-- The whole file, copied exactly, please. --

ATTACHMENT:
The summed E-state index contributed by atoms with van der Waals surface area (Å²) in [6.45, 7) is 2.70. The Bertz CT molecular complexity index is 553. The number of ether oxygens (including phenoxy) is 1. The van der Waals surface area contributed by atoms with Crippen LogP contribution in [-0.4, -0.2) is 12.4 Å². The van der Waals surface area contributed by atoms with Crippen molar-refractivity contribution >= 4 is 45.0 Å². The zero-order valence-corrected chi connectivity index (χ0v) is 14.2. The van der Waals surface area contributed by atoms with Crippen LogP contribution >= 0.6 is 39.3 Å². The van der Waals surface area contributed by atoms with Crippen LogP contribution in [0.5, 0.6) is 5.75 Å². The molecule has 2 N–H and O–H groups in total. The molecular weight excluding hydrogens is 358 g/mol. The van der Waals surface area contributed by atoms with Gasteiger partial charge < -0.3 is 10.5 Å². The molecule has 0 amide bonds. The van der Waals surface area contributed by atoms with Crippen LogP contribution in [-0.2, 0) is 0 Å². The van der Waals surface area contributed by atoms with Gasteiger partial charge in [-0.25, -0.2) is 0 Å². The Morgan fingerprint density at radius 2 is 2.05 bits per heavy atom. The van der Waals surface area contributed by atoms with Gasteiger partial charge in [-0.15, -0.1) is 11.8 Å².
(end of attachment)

The summed E-state index contributed by atoms with van der Waals surface area (Å²) in [6.45, 7) is 2.70. The Bertz CT molecular complexity index is 553. The number of ether oxygens (including phenoxy) is 1. The van der Waals surface area contributed by atoms with Crippen LogP contribution in [-0.4, -0.2) is 12.4 Å². The van der Waals surface area contributed by atoms with Crippen molar-refractivity contribution >= 4 is 45.0 Å². The zero-order valence-corrected chi connectivity index (χ0v) is 14.2. The van der Waals surface area contributed by atoms with Crippen LogP contribution >= 0.6 is 39.3 Å². The van der Waals surface area contributed by atoms with Crippen LogP contribution in [0.5, 0.6) is 5.75 Å². The molecule has 2 N–H and O–H groups in total. The molecular weight excluding hydrogens is 358 g/mol. The van der Waals surface area contributed by atoms with Gasteiger partial charge < -0.3 is 10.5 Å². The molecule has 0 amide bonds. The van der Waals surface area contributed by atoms with Crippen LogP contribution in [-0.2, 0) is 0 Å². The van der Waals surface area contributed by atoms with Gasteiger partial charge in [-0.25, -0.2) is 0 Å². The Morgan fingerprint density at radius 2 is 2.05 bits per heavy atom. The van der Waals surface area contributed by atoms with Gasteiger partial charge in [-0.15, -0.1) is 11.8 Å².